The left was badly afflicted by Key Derangement Syndrome. This was because they couldn’t understand John Key’s popularity and wouldn’t let the facts on what he and his government achieved get in the way of their antipathy.

It’s too late for the anonymous scribe who asked did Jacinda Ardern curse the All Blacks?

But anyone else tempted towards ADS, needs to take a deep breath, swallow their bile and engage their brains.

Personal abuse of politicians is the lazy refuge of those who have neither the wit nor words for substantive debate on actions and policies.

There is already so much scope for criticism of plans and policies, there is absolutely no need for critics to lower themselves by getting personal.


Bill’s back up again

September 24, 2017

When Bill English was asked during a debate what was different about him in 2002 and now, he said, “I got back up again.”

There’s no better proof of that than National’s result in the election.

Whatever the outcome of coalition negotiations, he has proved himself and his leadership.

Those, including some in the media who ought to have known better, may well be surprised at how well he, and National, have done.

Those of us who know him aren’t.

He’s a good man, with a big heart and strong intellect.

He’s warm, witty and wise.

He has a clear vision for New Zealand and its people, plans on what to do to deliver for us all and the drive and determination essential to succeed in that.

Many thought John Key’s decision to retire would weaken National and reduce its chances of a fourth term.

Bill English and his team have proved them wrong.

The fourth term isn’t certain but he’s made it a possibility.

Bill rocks!


Election Sept 23

February 1, 2017

Prime Minister Bill English has announced that the general election will be held on September 23rd.

He’s following the example of his predecessor John Key who announced the date early.

This gives certainty for everyone about when the regulated period before election day starts, makes it easier for the people who administer the process and takes the politics out of setting the date.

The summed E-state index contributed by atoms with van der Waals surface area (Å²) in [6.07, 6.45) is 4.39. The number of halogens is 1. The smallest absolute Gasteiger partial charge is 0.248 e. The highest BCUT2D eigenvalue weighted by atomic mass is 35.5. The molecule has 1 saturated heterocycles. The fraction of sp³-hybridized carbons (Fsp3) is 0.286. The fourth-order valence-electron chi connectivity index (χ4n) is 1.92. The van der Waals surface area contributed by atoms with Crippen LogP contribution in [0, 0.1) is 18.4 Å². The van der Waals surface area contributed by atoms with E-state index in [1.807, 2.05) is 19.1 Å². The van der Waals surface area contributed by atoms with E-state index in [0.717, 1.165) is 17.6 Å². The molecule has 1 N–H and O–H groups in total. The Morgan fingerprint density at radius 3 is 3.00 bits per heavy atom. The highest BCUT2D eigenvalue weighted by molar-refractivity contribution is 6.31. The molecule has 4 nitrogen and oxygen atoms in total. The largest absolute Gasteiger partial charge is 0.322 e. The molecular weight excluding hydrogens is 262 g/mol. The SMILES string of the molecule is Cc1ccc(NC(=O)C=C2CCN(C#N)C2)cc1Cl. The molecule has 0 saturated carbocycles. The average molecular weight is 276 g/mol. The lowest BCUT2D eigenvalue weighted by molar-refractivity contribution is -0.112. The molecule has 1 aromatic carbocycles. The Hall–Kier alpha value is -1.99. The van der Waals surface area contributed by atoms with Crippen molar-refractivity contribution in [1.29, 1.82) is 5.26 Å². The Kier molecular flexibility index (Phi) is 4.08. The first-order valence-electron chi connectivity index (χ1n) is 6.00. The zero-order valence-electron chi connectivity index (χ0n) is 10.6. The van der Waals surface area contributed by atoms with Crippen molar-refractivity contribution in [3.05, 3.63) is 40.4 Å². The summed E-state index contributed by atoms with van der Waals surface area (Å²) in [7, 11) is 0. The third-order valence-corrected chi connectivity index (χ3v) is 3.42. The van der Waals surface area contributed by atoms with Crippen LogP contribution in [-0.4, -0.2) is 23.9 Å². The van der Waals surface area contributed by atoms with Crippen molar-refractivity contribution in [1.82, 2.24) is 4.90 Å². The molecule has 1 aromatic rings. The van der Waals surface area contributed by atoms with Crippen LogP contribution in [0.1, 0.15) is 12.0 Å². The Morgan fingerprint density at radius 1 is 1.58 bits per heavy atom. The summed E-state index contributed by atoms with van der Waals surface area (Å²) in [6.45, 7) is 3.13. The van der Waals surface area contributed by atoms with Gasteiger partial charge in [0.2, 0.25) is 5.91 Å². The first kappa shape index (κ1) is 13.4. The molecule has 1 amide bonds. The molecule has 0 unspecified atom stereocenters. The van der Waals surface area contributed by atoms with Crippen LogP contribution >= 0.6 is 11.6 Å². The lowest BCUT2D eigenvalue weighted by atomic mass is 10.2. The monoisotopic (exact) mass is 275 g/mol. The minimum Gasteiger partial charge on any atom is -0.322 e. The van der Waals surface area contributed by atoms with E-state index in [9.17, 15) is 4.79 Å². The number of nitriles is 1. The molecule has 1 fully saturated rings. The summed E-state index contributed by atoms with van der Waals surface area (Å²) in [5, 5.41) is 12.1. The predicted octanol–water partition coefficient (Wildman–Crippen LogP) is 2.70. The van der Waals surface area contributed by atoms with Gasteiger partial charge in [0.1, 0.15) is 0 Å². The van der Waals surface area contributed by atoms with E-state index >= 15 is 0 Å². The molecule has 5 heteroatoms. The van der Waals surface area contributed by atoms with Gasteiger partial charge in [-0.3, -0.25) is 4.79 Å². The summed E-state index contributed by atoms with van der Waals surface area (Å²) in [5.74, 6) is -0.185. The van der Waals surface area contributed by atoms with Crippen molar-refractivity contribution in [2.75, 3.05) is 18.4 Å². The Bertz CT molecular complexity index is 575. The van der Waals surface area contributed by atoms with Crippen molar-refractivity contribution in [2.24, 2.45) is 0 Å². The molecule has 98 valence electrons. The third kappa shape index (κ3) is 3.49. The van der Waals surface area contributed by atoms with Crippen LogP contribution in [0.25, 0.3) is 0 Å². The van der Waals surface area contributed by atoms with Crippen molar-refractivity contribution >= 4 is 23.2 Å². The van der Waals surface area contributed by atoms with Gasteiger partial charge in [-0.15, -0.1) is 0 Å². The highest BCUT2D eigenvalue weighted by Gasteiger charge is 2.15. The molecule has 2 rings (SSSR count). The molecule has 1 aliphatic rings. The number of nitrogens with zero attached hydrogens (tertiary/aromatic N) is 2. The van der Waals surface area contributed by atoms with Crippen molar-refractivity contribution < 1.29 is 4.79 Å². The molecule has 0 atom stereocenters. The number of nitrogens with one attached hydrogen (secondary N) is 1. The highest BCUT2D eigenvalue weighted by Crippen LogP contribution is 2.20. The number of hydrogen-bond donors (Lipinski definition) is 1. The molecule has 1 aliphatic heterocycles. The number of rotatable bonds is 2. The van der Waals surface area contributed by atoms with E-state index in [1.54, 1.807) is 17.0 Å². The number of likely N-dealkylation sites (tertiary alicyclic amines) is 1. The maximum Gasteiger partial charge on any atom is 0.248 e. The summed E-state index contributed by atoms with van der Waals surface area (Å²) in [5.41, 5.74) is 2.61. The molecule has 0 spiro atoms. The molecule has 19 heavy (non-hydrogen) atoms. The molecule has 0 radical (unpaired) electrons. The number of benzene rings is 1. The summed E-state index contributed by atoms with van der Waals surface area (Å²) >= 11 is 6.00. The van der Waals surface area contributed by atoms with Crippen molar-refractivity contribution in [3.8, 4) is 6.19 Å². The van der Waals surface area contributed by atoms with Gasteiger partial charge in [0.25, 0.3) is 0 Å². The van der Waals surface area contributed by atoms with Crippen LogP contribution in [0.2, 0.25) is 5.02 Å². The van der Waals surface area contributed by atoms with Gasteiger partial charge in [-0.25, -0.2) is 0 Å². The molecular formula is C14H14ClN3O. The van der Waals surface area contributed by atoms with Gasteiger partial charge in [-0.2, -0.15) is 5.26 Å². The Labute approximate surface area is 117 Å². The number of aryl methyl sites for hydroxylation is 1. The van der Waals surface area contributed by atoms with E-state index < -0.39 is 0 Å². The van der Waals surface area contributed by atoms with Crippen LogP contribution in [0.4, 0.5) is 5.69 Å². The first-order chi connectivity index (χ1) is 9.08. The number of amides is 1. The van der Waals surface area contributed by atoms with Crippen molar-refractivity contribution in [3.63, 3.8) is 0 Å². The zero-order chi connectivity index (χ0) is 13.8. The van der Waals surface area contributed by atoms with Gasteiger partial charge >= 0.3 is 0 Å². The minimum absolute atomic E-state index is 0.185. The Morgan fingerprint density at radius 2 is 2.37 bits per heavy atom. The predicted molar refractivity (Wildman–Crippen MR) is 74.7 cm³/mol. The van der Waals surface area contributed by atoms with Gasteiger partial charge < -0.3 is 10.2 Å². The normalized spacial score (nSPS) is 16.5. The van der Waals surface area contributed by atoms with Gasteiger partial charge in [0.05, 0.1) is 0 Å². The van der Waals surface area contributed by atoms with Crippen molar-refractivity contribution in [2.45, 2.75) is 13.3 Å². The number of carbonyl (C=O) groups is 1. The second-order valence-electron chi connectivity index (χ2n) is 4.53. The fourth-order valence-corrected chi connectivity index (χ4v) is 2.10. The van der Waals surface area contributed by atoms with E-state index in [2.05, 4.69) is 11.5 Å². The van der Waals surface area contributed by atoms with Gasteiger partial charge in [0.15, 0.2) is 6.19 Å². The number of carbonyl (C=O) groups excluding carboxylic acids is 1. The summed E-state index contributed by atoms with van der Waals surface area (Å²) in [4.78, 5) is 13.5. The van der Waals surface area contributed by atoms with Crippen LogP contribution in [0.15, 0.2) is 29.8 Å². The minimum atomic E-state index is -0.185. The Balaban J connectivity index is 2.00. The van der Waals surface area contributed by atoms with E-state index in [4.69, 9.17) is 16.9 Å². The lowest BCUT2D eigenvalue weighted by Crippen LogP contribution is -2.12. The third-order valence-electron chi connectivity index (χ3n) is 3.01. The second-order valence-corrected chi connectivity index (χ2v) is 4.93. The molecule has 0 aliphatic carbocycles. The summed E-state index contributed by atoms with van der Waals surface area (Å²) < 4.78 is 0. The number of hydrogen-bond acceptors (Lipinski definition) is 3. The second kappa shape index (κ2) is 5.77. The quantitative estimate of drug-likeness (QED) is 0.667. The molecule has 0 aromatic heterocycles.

September 23rd is the first day of school holidays but with the freedom for anyone to vote early that shouldn’t be a problem.

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He also spoke of which parties National could work with in the next term should it be in a position to lead a fourth government:

“Under MMP elections are always close so we will be taking nothing for granted as we campaign for the right to lead New Zealand for another term,” says Mr English.

“We will be fighting hard to win every party vote to ensure we are in the best possible position to form a strong and stable Government that continues to deliver for all New Zealanders.

“However, MMP means we will almost certainly have to work with other parties.  This will likely be in the form of confidence and supply agreements, which have worked well for us in the last three terms.”

Mr English said his preference is to continue working with current partners –  ACT, United Future and the Māori Party.

“Together our parties have provided a stable and successful government at a time of great uncertainty in many parts of the world,” says Mr English.

Mr English ruled out working with the Labour-Greens grouping. 

“They are an increasingly far left, inward looking grouping, with no new ideas who don’t back New Zealanders to succeed.

“New Zealand First is an unlikely partner, however I am prepared to have discussions with them post-election depending on the makeup of Parliament,” says Mr English. 

 


Consitutional matters for people not politicians

January 23, 2017

Prime Minister Bill English says constitutional changes should not be led by politicians.

“That is the lesson from the flag referendum. I oversaw the process for changing the flag, I voted for changing the flag. In the end, a lot of the voting became a bit of a political vehicle, probably because it was proposed by the Prime Minister.

“So I think in future that constitutional change needs to come from the will of the people.”

He’s right.

That referendum was defeated in part because Labour leader Andrew Little turned his back on his party’s policy to change the flag because he saw it as an opportunity to dent then-Prime Minister John Key’s popularity.

But it wasn’t a landslide defeat for change and if you add those who wanted change but didn’t like the design and those who wanted change but didn’t like the then-PM to those who wanted change and voted for it I think there would be a majority open to a new flag.

The seeds for a flag change have been planted but if they’re to grow and bloom the campaign must be non-partisan and led by the people not politicians.

People-driven campaigns for other constitutional matters would also have more chance of success than those led by politicians.

One of those matters is a move to a four-year electoral term but it’s probably only political tragics who have a strong view on that.